James Paul Gee is a well-known researcher and on New Literacies – and an advocate games-based learning. He came to games late through his grandchildren but has made up for lost time by exploring how they can be used within education.
The affordances of video games, argues Gee, are much more appropriate for modern-day education than traditional schooling. The following is taken from New Digital Media and Learning as an Emerging Area and “Worked Examples” as One Way Forward, a free publication viewable through an Amazon Kindle (or free software for other devices):
The thinking, problem solving, and collaboration skills required to engage in video game “modding” (modification) look more like important twenty-first-century skills than do the skills on offer in some of our skill-and-drill-test prep schools. So do the social, technical, and organizational skills required to lead a guild in World of Warcraft. It even appears that the reasoning required to engage in debates on many Internet forums involving technical matters (e.g., making mods for Warcraft) often resembles valued forms of scientific reasoning, forms that we have difficulty gaining in school with all our textbooks (Steinkuehler 2006, 2008a, 2008b). (Location 138)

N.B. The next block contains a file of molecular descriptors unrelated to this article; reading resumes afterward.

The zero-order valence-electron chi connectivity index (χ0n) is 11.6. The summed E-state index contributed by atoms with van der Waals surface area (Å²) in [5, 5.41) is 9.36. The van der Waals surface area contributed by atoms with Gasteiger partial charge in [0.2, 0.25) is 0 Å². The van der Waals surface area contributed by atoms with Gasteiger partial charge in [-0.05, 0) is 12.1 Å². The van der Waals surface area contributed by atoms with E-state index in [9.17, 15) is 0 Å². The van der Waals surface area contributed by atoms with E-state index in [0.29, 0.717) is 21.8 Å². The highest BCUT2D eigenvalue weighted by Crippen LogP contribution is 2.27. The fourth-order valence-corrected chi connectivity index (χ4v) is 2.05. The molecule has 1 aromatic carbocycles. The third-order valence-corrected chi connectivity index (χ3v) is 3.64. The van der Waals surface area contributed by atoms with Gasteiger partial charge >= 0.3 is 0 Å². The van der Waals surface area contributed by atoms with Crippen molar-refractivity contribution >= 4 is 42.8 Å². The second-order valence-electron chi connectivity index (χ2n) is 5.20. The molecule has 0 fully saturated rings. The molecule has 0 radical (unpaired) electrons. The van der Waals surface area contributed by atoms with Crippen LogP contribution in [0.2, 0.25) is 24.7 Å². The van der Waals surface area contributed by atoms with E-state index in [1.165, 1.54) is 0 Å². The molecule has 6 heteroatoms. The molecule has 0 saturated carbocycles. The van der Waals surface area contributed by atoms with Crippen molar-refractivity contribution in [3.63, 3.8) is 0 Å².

Invoking Wittgenstein’s ‘private language’ argument, Gee talks of the importance of social learning and how content cannot be learned effectively if divorced from context:
People learn a given way of reading or writing by participating in (or at least coming to understand) the distinctive social and cultural practices of different groups. When these groups teach or “apprentice” people to read and write in certain ways, they never stop there. They teach them to act, interact, talk, know, believe, and value in certain ways as well, ways that “go with” how they write and read (Gee 1990). So, for example, knowing how to read or write a game faq (a strategy guide for a video game) requires knowing how game faqs are used in the social practices of gamers, practices that involve much more than just reading and writing. It requires knowing how gamers talk about, debate over, and act in regard to such things as “spoilers” and “cheats”-and how “cheating” is defined by gamers, not just in general terms (Consalvo 2007). (Location 188)
Gee goes on to note that ‘worked examples’ are usually the preserve of well-established disciplines and domains. Those new to the domain usually work through and follow the thinking of luminaries. The fast-paced and multi-faceted nature of New Literacies, however, means that we should not wait for things to solidify before starting with such worked examples.